My relationship isn’t going well, do I need counseling?

This is the question that many couples ask themselves. In general people go to counseling as the last resort. They go to individual or couples counseling after years of fights and resentment, virtually exhausted and in many cases without motivation or energy to continue. In either case it could be beneficial, to realize that there is still something binding them or perhaps that the relationship has come to an end.

A good indicator as to whether to consider couples or individual counseling is when the couple has tried to solve their “difficulties” by themselves and they now find that they are in destructive cycle of dynamics with no way out, coming to the conclusion that they have lost all perspective.

Common destructive cycles of dynamics include:

  • Lack of communication, the feeling of banging our head against the wall when talking to our partner.
  • Lack of sexual desire and a recurring feeling of physical and emotional distance. We may view sex as an “obligation” or as emotional currency to obtain what we need from our partner.
  • Conversations become difficult as we feel we are going round in circles with no conclusions.
  • Accumulated frustration leads to tense conversations with an aggressive or disrespectful tone over and over.
  • There are hot topics that trigger us immediately so we avoid bringing them up because we are afraid of things getting even worse. There are untouchable topics that can go on for years.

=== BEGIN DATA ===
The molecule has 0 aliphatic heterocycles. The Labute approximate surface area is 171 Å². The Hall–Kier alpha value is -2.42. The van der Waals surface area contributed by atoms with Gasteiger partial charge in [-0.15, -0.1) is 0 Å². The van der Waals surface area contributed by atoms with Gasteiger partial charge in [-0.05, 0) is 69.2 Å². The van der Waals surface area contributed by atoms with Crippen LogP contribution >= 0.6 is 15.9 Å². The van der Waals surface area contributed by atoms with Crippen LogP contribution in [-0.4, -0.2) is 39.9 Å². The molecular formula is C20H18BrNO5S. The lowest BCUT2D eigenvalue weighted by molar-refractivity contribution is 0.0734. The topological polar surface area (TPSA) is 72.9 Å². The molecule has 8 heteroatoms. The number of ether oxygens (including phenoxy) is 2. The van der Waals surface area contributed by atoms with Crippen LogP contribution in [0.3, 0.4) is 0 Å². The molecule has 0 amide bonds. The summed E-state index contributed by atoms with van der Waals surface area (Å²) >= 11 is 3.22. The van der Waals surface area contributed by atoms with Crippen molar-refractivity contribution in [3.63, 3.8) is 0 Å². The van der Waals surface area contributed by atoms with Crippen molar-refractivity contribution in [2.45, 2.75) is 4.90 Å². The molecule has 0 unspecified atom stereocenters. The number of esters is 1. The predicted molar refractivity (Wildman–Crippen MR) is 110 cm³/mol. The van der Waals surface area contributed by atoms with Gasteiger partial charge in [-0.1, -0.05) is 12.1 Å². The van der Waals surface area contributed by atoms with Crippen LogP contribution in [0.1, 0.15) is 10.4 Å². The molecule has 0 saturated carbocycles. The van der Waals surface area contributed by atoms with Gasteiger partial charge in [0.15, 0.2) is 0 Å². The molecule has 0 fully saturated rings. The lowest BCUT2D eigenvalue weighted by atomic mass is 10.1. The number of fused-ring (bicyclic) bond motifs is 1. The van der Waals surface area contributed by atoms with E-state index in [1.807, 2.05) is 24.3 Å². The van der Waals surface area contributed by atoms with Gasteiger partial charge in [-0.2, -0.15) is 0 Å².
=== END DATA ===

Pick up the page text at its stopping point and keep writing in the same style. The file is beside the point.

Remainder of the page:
• There may be repeated threats of breaking up followed by reconciliations where the relationship seems to improve temporarily but goes back to the previous bad situation.
  • Continuous doubts from one or both partners as to whether they have chosen an appropriate person so they are neither completely in nor completely out of the relationship.
  • There is so much pain and resentment that we doubt our real feelings for the other person.

Specific situations that would almost certainly benefit from counseling include:

  • The failure to overcome an infidelity and the resentment and lack of trust that this can bring about
  • The effects of an addiction on the relationship
  • The effects of a serious or chronic illness of one partner
  • Issues with the in-laws
  • Acute differences regarding the children’s education
  • Financial problems
  • A personal crisis of any of the partners: existential, middle age, etc

If your relationship is in this situation and you would like to give counseling a try, I encourage you to get in touch.

If you would like to read more on this subject, you can look up the category relationships.

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